Black Clove Currant Jam
Homemade jam made with black currants and sugar cooked until the fruits release their pectin and all that sweetness and juiciness is concentrated to a perfect fruity syrup. We have been making batches of black currant jam and eating it in the simplest way: on toast. This is the best jam I have ever tasted and you can find the recipe in my book, The Kitchen Gardener’s Handbook. You won’t find jars of American black clove currant jam at the grocery store. Don’t be confused, these are not the black currants that Europeans are so fond of. (That plant is Ribes nigrum and is native to Europe). They are not the same dried currants you use when making Welsh cookies or granola. Those dried fruits come from grapes. (Vitis vinifera). These black currants are from a native American shrub with the scientific name, Ribes odoratum. The variety we planted is ‘Crandall’. The shrub is sometimes called clove currant because of it’s fragrant yellow flowers in spring.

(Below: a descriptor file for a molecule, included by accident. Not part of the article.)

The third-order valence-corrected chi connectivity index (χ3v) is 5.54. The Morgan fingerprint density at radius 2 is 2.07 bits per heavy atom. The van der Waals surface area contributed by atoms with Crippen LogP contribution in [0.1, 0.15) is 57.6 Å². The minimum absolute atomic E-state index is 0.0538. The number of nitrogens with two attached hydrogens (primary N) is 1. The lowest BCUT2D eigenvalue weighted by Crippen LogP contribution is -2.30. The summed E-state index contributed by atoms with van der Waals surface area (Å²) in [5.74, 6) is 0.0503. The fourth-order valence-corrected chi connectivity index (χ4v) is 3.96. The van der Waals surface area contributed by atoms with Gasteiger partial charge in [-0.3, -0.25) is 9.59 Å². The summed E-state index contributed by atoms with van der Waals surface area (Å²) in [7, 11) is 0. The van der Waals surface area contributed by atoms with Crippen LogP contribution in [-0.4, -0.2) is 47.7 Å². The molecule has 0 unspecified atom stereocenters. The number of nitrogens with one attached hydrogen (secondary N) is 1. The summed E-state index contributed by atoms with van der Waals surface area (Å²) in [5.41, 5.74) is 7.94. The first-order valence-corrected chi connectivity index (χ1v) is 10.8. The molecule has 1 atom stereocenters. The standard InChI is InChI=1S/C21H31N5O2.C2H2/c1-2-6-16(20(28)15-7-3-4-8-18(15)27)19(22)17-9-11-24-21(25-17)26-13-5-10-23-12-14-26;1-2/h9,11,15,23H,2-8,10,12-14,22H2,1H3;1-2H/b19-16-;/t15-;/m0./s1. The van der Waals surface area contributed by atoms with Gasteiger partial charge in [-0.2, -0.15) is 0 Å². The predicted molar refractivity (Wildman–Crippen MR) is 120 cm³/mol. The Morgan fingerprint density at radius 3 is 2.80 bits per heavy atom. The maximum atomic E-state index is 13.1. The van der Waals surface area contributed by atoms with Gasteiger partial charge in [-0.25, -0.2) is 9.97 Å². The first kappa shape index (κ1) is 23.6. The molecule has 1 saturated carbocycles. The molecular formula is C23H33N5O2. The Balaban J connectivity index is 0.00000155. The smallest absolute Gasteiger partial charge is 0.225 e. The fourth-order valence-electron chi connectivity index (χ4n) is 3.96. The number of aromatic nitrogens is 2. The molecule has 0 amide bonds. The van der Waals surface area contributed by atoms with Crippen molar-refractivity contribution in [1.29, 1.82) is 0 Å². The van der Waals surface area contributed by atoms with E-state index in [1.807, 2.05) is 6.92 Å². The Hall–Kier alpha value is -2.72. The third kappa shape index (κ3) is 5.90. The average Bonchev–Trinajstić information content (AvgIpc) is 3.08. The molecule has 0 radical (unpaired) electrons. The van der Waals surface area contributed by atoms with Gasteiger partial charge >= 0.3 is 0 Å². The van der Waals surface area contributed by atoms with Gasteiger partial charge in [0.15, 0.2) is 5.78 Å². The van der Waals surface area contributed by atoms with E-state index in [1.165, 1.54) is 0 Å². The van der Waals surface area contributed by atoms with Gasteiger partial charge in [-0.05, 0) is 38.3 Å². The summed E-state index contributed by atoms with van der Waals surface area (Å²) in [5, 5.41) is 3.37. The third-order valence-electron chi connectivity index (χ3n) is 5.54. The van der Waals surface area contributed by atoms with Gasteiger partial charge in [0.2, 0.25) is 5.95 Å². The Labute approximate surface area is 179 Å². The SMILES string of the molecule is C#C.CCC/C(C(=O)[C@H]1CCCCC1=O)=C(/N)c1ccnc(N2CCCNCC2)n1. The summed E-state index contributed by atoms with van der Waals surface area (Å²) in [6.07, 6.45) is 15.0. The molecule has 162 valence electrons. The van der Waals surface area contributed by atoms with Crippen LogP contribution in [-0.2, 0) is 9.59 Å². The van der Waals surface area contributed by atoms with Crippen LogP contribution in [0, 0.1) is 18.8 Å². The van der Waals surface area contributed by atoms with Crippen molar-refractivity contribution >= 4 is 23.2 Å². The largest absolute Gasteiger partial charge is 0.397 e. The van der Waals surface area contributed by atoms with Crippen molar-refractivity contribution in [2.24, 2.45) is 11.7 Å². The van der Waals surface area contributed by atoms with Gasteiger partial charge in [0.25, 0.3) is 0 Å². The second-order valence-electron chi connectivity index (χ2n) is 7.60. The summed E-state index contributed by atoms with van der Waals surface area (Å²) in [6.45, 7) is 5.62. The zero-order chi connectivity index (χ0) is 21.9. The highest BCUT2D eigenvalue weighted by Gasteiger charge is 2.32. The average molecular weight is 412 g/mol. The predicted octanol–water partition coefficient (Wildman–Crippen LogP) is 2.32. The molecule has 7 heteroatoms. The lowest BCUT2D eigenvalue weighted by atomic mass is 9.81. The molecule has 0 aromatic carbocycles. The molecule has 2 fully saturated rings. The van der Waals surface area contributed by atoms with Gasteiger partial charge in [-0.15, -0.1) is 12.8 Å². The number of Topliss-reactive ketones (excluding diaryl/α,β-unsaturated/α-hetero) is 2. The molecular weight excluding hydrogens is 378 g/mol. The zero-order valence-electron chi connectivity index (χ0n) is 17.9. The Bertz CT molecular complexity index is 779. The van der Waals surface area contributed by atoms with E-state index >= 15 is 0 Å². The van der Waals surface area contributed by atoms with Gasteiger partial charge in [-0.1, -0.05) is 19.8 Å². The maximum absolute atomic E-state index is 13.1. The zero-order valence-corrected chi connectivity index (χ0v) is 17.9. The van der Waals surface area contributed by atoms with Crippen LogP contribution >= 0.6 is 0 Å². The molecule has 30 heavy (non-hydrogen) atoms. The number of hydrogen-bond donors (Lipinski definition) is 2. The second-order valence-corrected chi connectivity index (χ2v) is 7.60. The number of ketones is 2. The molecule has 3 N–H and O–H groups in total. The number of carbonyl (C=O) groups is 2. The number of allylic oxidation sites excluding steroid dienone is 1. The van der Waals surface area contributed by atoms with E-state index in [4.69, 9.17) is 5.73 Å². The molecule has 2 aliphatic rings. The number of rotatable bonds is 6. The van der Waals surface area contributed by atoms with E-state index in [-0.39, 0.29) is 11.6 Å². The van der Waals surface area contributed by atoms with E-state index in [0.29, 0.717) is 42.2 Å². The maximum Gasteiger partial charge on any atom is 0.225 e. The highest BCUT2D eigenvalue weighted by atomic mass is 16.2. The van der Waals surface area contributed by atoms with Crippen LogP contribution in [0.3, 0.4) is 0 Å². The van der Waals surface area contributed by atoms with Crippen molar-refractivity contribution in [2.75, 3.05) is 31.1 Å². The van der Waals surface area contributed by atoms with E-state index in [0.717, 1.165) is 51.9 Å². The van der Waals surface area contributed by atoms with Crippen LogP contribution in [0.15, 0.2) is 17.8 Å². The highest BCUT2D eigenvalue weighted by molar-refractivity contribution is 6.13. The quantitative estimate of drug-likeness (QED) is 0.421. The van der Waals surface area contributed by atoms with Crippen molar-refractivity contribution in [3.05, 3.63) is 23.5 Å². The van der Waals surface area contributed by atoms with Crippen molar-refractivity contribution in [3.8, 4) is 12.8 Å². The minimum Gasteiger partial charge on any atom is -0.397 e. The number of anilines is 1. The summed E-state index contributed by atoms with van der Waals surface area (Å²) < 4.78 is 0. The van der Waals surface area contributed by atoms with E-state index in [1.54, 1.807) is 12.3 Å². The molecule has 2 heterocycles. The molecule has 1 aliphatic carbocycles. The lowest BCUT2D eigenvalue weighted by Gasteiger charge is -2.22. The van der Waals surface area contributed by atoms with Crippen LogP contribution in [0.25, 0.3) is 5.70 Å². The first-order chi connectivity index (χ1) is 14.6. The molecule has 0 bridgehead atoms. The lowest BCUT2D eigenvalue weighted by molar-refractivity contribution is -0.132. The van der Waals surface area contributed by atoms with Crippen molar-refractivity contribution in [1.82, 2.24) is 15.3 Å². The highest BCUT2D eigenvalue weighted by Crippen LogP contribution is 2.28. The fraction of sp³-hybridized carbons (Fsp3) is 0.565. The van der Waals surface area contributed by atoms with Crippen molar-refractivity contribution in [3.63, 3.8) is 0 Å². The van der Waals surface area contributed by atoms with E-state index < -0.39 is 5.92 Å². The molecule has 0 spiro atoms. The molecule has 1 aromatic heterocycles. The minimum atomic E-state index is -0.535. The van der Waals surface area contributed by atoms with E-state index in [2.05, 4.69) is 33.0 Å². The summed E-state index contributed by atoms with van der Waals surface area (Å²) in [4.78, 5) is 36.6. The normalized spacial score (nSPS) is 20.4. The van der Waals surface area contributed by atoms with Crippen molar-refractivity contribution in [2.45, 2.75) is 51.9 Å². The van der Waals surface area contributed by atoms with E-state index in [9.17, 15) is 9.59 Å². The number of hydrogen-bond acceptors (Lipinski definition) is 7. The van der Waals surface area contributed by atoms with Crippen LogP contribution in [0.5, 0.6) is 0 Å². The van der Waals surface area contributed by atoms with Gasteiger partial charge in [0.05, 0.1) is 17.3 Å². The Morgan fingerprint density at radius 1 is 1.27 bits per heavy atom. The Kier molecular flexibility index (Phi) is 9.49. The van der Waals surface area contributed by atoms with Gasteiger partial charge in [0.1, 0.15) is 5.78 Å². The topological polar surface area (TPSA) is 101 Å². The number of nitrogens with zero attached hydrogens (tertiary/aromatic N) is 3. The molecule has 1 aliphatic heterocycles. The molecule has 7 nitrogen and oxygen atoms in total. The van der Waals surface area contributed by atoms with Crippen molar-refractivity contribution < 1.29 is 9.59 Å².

Ribes odoratum ‘Crandall’ is great for an edible garden or as a border around a kitchen garden. We have them featured in my front yard edible garden- five of them will eventually create a hedge along the stone wall. The drawing of this garden is featured in the book as an example of a seasonal and edible garden that changes throughout the year so that something is always blooming for the vase or ready to eat.
We planted these bare root plants in early spring of last year. This is what they looked like when we planted them. So in their second season they are fruiting beautifully with many branches loaded down with fruit. We pick them when they are blackest and sweetest though even at that they are a little tart. (Love them!). Lucky for us the fruit does not all ripen at the same time. We’ll gather another basket full and make a new batch of jam in a few days.